~ Wassily Kandinsky
Through the years 1918 to 1921, Kandinsky dealt with the cultural development politics of Russia and collaborated in the domains of art pedagogy and museum reforms. He devoted his time to artistic teaching with a program based on form and color analysis, as well as participating in the organization of the Institute of Artistic Culture in Moscow. He painted little during this period. In 1916 he met Nina Andreievskaya, who in the following year became his wife. His spiritual, expressionistic view of art was ultimately rejected by the more radical members of the Institute as too individualistic and bourgeois. In 1921 Kandinsky received the mission to go to Germany to attend the Bauhaus of Weimar, on the invitation of its founder, the architect Walter Gropius.
The Bauhaus was an innovative architecture and art school whose objectives included the merging of plastic arts with applied arts, reflected in its teaching methods based on the theoretical and practical application of the plastic arts synthesis. Kandinsky taught the basic design class for beginners and the course on advanced theory, and also conducted painting classes and a workshop where he completed his color theory with new elements of form psychology. The development of his works on forms study, particularly on point and different forms of lines, lead to the publication of his second major theoretical book Point and Line to Plane in 1926.
Geometrical elements took on increasing importance in his teaching as well as in his painting, particularly circle, half-circle, the angle, straight lines and curves. This period was a period of intense production. The freedom of which is characterized in each of his works by the treatment of planes rich in colors and magnificent gradations as in the painting Yellow - red - blue (1925), where Kandinsky shows his distance from constructivism and suprematism movements whose influence was increasing at this time.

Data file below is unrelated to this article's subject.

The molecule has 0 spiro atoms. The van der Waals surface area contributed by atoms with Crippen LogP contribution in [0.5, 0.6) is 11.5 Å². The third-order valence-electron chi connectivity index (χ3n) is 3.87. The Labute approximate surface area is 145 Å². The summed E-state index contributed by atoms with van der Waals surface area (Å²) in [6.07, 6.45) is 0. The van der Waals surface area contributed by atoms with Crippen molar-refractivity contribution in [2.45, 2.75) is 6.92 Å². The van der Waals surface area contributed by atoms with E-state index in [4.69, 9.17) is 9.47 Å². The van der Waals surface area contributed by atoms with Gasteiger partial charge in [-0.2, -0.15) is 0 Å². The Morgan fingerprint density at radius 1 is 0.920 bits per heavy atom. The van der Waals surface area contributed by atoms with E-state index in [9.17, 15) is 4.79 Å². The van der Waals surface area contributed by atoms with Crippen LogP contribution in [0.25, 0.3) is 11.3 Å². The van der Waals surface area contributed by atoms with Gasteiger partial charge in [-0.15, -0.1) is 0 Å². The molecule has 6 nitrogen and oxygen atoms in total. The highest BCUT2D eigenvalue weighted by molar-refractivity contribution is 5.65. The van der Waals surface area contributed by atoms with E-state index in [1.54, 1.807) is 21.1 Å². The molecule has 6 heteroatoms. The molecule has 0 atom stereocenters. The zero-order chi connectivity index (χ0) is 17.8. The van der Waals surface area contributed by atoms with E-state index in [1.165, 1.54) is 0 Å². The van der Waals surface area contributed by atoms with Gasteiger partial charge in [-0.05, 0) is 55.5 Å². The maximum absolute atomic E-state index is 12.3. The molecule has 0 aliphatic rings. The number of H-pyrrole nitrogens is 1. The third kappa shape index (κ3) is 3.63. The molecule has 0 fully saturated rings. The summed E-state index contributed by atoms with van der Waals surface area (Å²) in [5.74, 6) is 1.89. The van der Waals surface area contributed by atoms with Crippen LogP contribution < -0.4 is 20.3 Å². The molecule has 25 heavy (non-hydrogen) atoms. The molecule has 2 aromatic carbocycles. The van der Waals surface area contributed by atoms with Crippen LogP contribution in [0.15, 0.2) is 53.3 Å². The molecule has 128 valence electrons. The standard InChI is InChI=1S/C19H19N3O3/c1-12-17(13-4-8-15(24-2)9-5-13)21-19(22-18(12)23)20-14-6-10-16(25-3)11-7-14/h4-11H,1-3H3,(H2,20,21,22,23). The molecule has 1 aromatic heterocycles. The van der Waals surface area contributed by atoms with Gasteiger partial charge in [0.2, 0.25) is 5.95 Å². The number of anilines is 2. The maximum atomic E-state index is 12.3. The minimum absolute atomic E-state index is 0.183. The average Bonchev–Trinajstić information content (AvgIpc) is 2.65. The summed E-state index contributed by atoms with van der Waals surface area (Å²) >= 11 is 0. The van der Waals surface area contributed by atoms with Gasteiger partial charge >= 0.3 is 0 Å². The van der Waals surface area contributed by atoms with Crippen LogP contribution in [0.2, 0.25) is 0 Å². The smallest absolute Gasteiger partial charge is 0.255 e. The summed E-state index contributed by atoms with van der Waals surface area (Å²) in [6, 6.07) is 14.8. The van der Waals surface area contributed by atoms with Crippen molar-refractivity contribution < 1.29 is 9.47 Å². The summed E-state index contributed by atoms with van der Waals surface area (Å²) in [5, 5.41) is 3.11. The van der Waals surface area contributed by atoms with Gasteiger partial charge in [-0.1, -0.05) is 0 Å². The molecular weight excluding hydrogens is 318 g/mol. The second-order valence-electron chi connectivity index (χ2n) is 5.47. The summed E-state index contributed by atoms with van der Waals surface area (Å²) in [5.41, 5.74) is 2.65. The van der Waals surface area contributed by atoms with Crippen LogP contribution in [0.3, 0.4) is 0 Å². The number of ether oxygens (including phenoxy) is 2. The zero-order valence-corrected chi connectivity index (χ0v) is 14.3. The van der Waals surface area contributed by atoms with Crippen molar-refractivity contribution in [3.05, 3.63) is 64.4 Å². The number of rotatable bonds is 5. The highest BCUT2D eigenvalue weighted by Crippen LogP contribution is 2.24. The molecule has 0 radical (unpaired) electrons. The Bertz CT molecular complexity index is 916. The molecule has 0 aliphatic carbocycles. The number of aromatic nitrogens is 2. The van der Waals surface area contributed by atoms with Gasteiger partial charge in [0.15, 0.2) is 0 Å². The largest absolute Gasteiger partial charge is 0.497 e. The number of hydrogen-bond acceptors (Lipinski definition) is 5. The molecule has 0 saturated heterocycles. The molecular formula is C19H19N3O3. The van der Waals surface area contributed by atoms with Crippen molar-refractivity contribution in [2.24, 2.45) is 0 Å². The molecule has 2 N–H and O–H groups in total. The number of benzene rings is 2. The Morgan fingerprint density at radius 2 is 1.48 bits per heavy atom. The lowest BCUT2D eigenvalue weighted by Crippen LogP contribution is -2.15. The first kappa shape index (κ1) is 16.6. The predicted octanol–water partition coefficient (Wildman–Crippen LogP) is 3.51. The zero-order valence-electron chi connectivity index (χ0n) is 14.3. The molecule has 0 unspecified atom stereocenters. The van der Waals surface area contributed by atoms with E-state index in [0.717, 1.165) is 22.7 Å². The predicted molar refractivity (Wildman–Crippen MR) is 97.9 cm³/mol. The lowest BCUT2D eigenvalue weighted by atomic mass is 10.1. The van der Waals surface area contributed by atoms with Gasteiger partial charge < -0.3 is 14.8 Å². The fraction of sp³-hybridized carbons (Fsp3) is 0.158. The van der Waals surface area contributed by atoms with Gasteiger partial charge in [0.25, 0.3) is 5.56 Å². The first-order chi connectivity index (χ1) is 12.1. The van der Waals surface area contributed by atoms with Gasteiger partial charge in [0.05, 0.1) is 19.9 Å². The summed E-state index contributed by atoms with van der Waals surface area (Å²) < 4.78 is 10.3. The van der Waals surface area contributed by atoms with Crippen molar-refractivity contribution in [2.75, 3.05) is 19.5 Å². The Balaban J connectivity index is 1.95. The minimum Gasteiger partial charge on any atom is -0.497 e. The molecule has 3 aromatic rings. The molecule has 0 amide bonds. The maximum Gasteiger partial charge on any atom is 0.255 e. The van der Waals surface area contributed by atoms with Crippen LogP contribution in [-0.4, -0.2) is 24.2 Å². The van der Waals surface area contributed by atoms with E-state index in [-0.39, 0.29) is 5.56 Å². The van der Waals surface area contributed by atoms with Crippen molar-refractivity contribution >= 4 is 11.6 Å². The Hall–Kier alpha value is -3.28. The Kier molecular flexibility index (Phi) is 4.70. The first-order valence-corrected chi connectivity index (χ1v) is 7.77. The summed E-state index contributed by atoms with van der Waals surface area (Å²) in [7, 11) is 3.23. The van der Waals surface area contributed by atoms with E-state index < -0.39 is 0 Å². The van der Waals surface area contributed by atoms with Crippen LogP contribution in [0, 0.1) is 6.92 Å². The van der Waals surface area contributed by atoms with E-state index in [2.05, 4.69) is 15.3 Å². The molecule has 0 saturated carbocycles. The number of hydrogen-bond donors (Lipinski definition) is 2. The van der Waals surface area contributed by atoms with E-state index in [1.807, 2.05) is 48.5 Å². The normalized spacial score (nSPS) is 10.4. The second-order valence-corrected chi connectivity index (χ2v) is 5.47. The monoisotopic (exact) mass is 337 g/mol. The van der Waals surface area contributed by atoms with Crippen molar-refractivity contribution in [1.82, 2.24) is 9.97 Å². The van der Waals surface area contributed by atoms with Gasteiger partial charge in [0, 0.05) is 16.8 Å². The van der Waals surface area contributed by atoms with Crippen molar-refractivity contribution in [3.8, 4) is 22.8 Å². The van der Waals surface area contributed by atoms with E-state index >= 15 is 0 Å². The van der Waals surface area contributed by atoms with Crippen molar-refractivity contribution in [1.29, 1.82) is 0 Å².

The large two meter width painting that is Yellow - red - blue (1925) consists of a number of main forms: a vertical yellow rectangle, a slightly inclined red cross and a large dark blue circle, while a multitude of straight black or sinuous lines, arcs of circles, monochromatic circles and scattering of colored checkerboards contribute to its delicate complexity. This simple visual identification of forms and of the main colored masses present on the canvas only corresponds to a first approach of the inner reality of the work whose right appreciation necessitates a much deeper observation-not only of forms and colors involved in the painting, but also of their relation, their absolute position and their relative disposition on the canvas, of their whole and reciprocal harmony.
Kandinsky was one of Die Blaue Vier (Blue Four), with Klee, Feininger and von Jawlensky formed in 1923. They lectured and exhibited together in the USA in 1924.
In front of the hostility of the political parties of the right, the Bauhaus left Weimar and settled in Dessau from 1925. Following a fierce slander campaign from the Nazis, the Bauhaus closed at Dessau in 1932. The school pursued its activities in Berlin until its dissolution in July 1933. Kandinsky then left Germany and settled in Paris.